Chance The Rapper
With all the noise of Chiraq blaring its way into hip-hop headlines, the tripped-out poetry of Chance’s “Acid Rap” effectively transcended the limitations of your standard free mixtape download. Chance legitimized the format to a wide-reaching audience by offering such immense quality and promise that even traditional sales-tracking methods like Billboard were flummoxed by demand for physical copies, which had pushed the album to number sixty-three on their Top R&B/Hip-Hop Albums chart. These are the sale of bootlegs we’re talking about—an official version was never actually sold in stores, just released as a download on DatPiff, the preeminent mixtape website, where no other Chicago artist has topped Chance. Even Chief Keef’s best effort is still 100,000 downloads shy of “Acid Rap,” which is sitting pretty at more than 750,000. Truth be told, that’s nothing compared to the eighty-four million(!) YouTube views of Chance’s “Confident” collaboration with Justin Bieber. Who else can boast of a Lollapalooza headlining spot on the strength of a mixtape? Nobody, and that’s why Chance’s raw talent has all the makings of a long-term career in its ascendance.
The three-time Grammy Award-winning contemporary music ensemble eighth blackbird maintains a presence at a number of universities and concert series across the country. But since members actually live in Chicago, they can be heard both “in residence” at the University of Chicago as well as at the Museum of Contemporary Art, where they will open their 2014-15 season September 8-13. Part of the ensemble’s concern has been to open up new audiences for new music by ensuring that the performance level is of the highest possible level, a challenge for standard classical-music organizations to pull off because they are limited by rehearsal restrictions. In that sense, the six-member ensemble—which includes Tim Munro on flutes, Michael J. Maccaferri on clarinets, Yvonne Lam on violin and viola, Nicholas Photinos on cello, Matthew Duvall on percussion and Lisa Kaplan on piano—is at an advantage, as being a small group means the newest and most difficult pieces can be carefully prepared as if they were standard repertoire. The group has also dumped classical music conventions that it considers audience-alienating, such as stiff formal dress and having members’ heads lost in reading music: the group memorizes its repertoire to allow greater ensemble and audience interaction, but attention is also paid to visual space and lighting, sometimes even the movements of the players.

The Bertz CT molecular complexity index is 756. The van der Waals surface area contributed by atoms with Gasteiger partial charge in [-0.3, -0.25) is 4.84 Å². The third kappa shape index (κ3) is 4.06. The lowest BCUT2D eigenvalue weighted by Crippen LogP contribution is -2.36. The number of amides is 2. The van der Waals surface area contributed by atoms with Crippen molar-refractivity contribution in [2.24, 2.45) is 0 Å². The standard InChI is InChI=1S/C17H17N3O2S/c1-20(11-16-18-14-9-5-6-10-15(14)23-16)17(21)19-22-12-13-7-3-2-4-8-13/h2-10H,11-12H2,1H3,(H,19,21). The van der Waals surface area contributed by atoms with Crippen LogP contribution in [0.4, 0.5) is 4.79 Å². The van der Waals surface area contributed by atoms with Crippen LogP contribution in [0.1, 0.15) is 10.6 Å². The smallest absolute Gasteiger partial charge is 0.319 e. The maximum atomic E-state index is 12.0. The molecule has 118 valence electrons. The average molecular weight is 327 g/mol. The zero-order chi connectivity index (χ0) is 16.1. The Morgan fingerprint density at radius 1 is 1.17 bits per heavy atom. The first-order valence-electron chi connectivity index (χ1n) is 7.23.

It has been two years since Lupe Fiasco gave us the ambitious “Food and Liquor II: The Great American Rap Album Pt. 1,” but it feels much longer. The music world moves pretty quickly, and new releases from Kanye West and Jay Z, as well as the emergence of a new class of elite rappers (including Kendrick Lamar, with whom Lupe has recently begun a feud), have pushed the West Side rapper to the back of the musical consciousness. But there’s plenty to be excited about when he releases his fifth studio album, “Tetsuo and Youth,” this August. The tracks he’s released, especially the uplifting cancer-anthem “Mission,” are top-rate, and it boasts a solid list of collaborators, including Chicago’s own Chance the Rapper. Lupe has said the album addresses his youth in some of this city’s most violent areas, which might make this an important release as the city endures another bloody summer.